Ask a Bookseller: A new exploration of America's last slave ship and its legacy

Jake Reiss of The Alabama Booksmith near Birmingham, Ala., is looking forward to the publication of a nonfiction book on Jan. 25 that he says is sure to spark conversation.

The cover of a book
"The Last Slave Ship: The True Story of How Clotilda Was Found, Her Descendants, and an Extraordinary Reckoning," by Ben Raines
Simon & Schuster

The new book by journalist Ben Raines describes its scope in the title: "The Last Slave Ship: The True Story of How Clotilda Was Found, Her Descendants, and an Extraordinary Reckoning."

In 1859 or 1860, 50 years after the Atlantic slave trade was made illegal, a wealthy Alabama plantation owner funded passage of the Clotilda, the last known ship to transport captured West African men and women to the state, where they were sold into slavery.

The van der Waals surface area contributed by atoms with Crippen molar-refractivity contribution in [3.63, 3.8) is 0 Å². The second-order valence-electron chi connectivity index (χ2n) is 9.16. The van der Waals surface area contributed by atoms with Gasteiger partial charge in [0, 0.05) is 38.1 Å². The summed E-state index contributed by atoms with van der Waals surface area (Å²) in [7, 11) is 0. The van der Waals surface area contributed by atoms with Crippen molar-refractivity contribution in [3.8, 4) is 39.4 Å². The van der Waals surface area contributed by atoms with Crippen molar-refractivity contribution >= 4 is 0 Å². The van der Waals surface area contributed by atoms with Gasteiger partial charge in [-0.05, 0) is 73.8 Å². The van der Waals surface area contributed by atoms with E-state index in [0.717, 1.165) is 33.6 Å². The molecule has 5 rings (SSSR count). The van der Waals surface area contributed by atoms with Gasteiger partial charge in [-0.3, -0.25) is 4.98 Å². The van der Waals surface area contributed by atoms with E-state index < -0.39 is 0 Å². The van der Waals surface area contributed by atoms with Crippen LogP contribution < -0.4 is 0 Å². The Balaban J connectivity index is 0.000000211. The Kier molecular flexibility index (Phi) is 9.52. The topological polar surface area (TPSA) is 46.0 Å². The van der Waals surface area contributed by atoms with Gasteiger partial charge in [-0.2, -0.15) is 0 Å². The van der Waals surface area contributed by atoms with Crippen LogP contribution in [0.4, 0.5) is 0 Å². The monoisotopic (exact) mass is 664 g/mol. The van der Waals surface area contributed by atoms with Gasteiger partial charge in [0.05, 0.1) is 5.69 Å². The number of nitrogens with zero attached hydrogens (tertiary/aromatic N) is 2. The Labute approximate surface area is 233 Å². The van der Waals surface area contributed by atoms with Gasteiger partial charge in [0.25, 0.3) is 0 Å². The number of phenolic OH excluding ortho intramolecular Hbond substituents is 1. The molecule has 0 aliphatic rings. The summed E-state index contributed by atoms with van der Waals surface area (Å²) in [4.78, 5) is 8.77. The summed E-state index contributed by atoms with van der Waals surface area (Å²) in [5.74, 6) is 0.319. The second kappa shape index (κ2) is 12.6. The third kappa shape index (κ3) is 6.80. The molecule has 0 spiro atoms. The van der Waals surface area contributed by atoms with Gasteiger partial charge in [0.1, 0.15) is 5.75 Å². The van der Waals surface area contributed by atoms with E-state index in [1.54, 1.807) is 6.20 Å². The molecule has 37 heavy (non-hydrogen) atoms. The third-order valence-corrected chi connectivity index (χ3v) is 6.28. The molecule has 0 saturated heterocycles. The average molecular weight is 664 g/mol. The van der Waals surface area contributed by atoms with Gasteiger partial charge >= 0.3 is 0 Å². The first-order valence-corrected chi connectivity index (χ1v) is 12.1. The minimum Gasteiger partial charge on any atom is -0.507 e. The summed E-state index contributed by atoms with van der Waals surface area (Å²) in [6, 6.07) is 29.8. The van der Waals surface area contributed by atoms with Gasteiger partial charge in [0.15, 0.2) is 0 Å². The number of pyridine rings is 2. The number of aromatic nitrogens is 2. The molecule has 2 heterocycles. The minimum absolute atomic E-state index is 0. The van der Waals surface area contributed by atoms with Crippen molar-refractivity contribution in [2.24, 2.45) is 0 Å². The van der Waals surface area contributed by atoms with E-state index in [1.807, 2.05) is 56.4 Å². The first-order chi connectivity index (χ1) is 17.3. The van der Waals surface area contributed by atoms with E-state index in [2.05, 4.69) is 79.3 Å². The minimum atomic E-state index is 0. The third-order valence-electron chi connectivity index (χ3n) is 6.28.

After the Civil War, some of those survivors founded what is now Africatown, near Mobile. The Clotilda, meanwhile, was set alight, but most of the vessel remained intact and buried along the Mobile River in Alabama. In 2019, the wreckage was confirmed to be the Clotilda.

The book tracks the story of that ship and the descendants of the people it carried. Raines' narrative carries the reader from Alabama to Benin in West Africa and back, exploring the ongoing legacy of one slave ship to reach America's shores.

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